December 3, 1905–July 20, 1982
In 1926, twenty-one-year-old O’Neil Ford began an apprenticeship in the Dallas office of architect David R. Williams. Ford had arrived from Denton lacking a formal education, but he possessed a keen eye for design, a talent for drawing, and the confidence and bravado of a showman.
As a young man, Ford had been impressed by the beauty and simplicity of the German vernacular architecture in Fredericksburg and Castroville. In Dallas, under the guidance of Williams, Ford began producing private residences and other structures that incorporated native materials and traditional crafts, with a sensitivity to natural setting and climate.
During his long career as an architect, Ford and his associates designed many notable homes, public buildings, and businesses in Texas and elsewhere. These include the Little Chapel in the Woods at Texas Women’s University in Denton, the Tower of the Americas and Trinity University in San Antonio, and several buildings on the Texas Instruments campus in Richardson.
A champion of historic preservation, Ford decried architectural flamboyance and cliché. He was also a passionate advocate for education and the environment.
In 1968, President Lyndon Johnson appointed Ford to the National Council on the Arts.
Ford died in 1982, but his ethic of simplicity, integrity, and restraint continues to inspire. “Architecture is scale and proportion,” he often said. “The rest is décor.”
Five Individuals in the Denton Civic Center. The man to the far right is pointing up and talking while the two men left of him are looking where he is pointing. Identified are: J. David Thomas, Zeke Martin, and O’Neil Ford (second on the right). [The Portal to Texas History. http://texashistory.unt.edu/ark:/67531/metapth12521/. Accessed July 24, 2013.]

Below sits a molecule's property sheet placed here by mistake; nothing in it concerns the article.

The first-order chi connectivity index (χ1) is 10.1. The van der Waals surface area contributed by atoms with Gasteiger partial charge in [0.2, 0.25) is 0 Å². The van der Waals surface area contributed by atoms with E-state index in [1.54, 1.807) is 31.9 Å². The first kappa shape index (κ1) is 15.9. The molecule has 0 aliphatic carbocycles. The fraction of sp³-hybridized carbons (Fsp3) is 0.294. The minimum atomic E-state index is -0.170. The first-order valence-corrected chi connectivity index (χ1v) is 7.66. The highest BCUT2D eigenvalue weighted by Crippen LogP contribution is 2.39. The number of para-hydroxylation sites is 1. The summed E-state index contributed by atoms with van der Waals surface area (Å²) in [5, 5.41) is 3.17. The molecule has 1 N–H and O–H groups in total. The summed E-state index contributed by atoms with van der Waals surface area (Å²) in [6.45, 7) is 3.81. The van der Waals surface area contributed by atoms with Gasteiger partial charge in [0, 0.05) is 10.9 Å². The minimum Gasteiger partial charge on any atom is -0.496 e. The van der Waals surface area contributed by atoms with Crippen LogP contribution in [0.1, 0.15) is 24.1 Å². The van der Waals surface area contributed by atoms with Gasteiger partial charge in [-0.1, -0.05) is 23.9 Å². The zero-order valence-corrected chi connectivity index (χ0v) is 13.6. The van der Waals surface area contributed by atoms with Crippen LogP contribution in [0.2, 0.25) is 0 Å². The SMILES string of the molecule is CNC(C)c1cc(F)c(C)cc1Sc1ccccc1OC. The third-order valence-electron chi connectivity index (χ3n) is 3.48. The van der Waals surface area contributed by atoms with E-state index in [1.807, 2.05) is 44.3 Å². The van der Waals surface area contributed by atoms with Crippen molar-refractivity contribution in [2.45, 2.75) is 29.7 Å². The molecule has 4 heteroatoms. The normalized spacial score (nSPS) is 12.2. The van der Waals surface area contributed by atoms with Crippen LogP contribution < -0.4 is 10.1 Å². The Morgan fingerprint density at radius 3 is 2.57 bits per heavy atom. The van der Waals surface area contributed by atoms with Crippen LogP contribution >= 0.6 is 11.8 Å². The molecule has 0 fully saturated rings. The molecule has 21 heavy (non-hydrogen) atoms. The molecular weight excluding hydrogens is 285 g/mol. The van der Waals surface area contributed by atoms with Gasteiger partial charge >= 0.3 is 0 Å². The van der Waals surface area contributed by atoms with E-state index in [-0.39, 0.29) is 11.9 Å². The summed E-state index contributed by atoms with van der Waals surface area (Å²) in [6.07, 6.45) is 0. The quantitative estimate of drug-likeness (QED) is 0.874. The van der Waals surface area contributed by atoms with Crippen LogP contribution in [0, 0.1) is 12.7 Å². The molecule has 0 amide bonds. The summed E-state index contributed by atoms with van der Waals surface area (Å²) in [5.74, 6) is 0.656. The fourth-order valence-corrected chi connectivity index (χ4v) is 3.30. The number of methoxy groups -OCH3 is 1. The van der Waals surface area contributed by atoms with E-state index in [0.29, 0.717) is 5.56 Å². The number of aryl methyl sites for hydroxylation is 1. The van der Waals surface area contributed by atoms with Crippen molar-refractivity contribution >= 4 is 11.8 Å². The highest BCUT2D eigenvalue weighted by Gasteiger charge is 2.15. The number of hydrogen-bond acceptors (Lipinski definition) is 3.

Cochran, Mike. “O’Neil Ford Architect: A Catalogue of the Architectural Works of O’Neil Ford in Denton.” The City of Denton Historic Landmark Commission. http://mikecochran.net/Ford.html/ (accessed April 03, 2013).
Dillon, David. The Architecture of O’Neil Ford: Celebrating Place. Austin: University of Texas Press, 1999.
Ennis, Michael. “Doing What Comes Naturally.” Texas Monthly, June 1978.
George, Mary Carolyn Hollers. O’Neil Ford, Architect. College Station: Texas A&M University Press, 1992.
George, Mary Carolyn Hollers. “O’Neil Ford.” Handbook of Texas Online. http://www.tshaonline.org/handbook/online/articles/ffo31 (accessed April 3, 2013).
Marlin, William. “O’Neil Ford: Musings of a National Landmark.” Architectural Record 166 (1979): 126–136.
Speck, Lawrence. “The Inventive ’50s: Ford Had a Better Idea.” Texas Architect 35 (1985): 38–45.
Speck, Lawrence. “O’Neil Ford’s ‘Caring Campus’: His Work for Trinity University Spanned a Quarter Century.” Architecture: The AIA Journal 72 (1983): 58–61.
“The Unforgettable Mr. Ford: An Appreciation.” Texas Architect 32 (1982): 54–66.
Welch, Frank. “A Day with O’Neil Ford.” Texas Architect 42 (1992): 48–51.